Ferrari Takes Over Beverly Hills for Milestone Anniversary
In honor of its 60 years in the U.S., the automaker filled the California city with rare cars for a weekend of dramatic celebration.
Beverly Hills is well known as a city of fancy cars—and one automaker's milestone occasion brought in about a thousand more of them for a high-profile event weekend to boost that reputation.
Ferrari celebrated its 60th anniversary in the United States with a weekend takeover of the city, which included a glittering private black-tie gala as well as a massive parade of cars on Rodeo Drive for the public. Both events were produced by the Donahue Group, working with Ferarri USA’s Greg Adams, Kurt Welsch, and Maria Stampone, as well as Petersen Automotive Museum vice chairman and Ferrari collector Bruce Meyer.
Announcing the October 11 gala to all passersby was a Beverly Hills City Hall building awash in red lighting and decked with an enormous projected emblem of the "Prancing Horse" logo, executed by ShowPro. The dinner took place beneath the building at the Wallis Annenberg Center for Performing Arts, where Ferrari red also appeared in arrangements of copious roses and even in coordinating pashminas on the backs of ladies' chairs at the alfresco event.
Mayor Lili Bosse opened the evening with a proclamation declaring the start of the weekend takeover. Fiat Chrysler chairman John Elkann, Fiat Chrysler C.E.O. and Ferrari chairman Sergio Marchionne, Ferrari C.E.O. Amedeo Felisa, and Ferrari vice chairman Piero Ferrari were also all among the executives presiding over the fete for 600.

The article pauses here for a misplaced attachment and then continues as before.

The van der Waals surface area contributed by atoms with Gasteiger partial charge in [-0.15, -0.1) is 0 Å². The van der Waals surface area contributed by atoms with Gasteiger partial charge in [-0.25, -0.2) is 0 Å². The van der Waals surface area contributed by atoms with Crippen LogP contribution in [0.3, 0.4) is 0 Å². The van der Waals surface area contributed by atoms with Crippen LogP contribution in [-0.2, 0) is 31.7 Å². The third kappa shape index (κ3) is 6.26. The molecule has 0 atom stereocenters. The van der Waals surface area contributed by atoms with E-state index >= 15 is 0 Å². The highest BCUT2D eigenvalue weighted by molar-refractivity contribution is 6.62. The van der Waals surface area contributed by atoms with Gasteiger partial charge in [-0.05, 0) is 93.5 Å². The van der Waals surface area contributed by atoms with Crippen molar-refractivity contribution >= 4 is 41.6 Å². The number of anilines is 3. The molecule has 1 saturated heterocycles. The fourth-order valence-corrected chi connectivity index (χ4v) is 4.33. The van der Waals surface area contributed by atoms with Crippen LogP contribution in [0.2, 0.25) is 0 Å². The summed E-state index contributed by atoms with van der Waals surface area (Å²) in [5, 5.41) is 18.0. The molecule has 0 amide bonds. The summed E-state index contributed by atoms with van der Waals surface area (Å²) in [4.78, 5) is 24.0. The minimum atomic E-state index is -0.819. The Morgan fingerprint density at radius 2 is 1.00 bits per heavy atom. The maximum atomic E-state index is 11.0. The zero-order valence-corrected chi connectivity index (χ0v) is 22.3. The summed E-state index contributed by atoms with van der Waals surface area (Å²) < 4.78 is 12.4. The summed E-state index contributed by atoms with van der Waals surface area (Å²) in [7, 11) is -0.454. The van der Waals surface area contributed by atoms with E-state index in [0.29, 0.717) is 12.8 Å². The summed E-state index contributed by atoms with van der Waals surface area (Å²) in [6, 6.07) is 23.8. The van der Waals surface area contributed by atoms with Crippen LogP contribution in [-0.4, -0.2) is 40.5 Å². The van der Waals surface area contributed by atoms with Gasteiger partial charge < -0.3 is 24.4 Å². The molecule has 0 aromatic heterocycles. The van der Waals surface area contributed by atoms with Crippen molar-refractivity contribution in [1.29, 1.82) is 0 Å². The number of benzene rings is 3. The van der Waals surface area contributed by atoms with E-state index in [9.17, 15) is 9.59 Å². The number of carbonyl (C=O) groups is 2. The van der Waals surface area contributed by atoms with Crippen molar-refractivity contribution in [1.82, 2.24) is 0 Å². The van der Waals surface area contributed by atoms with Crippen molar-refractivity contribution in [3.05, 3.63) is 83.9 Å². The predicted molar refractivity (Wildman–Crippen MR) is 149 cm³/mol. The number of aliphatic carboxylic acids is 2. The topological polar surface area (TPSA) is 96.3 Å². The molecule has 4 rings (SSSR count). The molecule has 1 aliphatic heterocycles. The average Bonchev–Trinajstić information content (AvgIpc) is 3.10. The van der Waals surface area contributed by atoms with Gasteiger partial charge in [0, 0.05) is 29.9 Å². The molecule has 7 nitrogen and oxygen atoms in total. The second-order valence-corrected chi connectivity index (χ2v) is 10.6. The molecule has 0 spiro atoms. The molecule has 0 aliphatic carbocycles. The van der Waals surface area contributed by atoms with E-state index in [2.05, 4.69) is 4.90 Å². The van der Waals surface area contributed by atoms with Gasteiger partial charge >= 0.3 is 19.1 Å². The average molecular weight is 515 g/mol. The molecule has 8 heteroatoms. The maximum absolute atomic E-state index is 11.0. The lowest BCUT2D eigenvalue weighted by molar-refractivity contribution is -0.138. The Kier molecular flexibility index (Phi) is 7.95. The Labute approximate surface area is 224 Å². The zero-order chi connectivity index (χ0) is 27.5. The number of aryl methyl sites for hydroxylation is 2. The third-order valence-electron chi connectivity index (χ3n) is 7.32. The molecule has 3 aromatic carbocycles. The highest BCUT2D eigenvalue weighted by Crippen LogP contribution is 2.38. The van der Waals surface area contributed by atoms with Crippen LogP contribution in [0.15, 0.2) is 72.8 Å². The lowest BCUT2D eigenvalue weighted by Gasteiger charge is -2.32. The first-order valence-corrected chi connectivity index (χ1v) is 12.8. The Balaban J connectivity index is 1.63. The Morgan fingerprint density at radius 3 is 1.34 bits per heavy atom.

In the evening’s highest-energy portion, auctioneer David Gooding auctioned a huge-ticket item: the first of 499 examples of the newest 458 Speciale A. The car sold for $900,000 with proceeds benefiting Daybreak, the American branch of the Italian charity dedicated to research for cures for rare genetic diseases. And in addition to that vehicle, the limited-edition F60 America was unveiled to the crowd.
The evening's musical performances included Italian conductor Carlo Ponti Jr. leading the Los Angeles Virtuosi Orchestra, violinist Caroline Campbell, and Mary J. Blige. A fireworks display capped off the event.
The celebration continued the next day with the “Race Through the Decades: 1954-2014,” an open-to-the-public event on Rodeo Drive. Meant for fans, collectors, and owners, the affair was billed as the most significant collection of classic and racing Ferraris ever assembled. It included cars made famous on TV, including the Ferrari 308 GTS from Magnum P.I., the Testarossa from Miami Vice, and Steve McQueen’s Ferrari 275 GTB/4 from Bullitt. An estimated 30,000 people attended the public event.
A new car dedicated to collectors in the United States was also debuted: the $3 million-plus Ferrari F60 America, of which only 10 will be produced—and all are already claimed.
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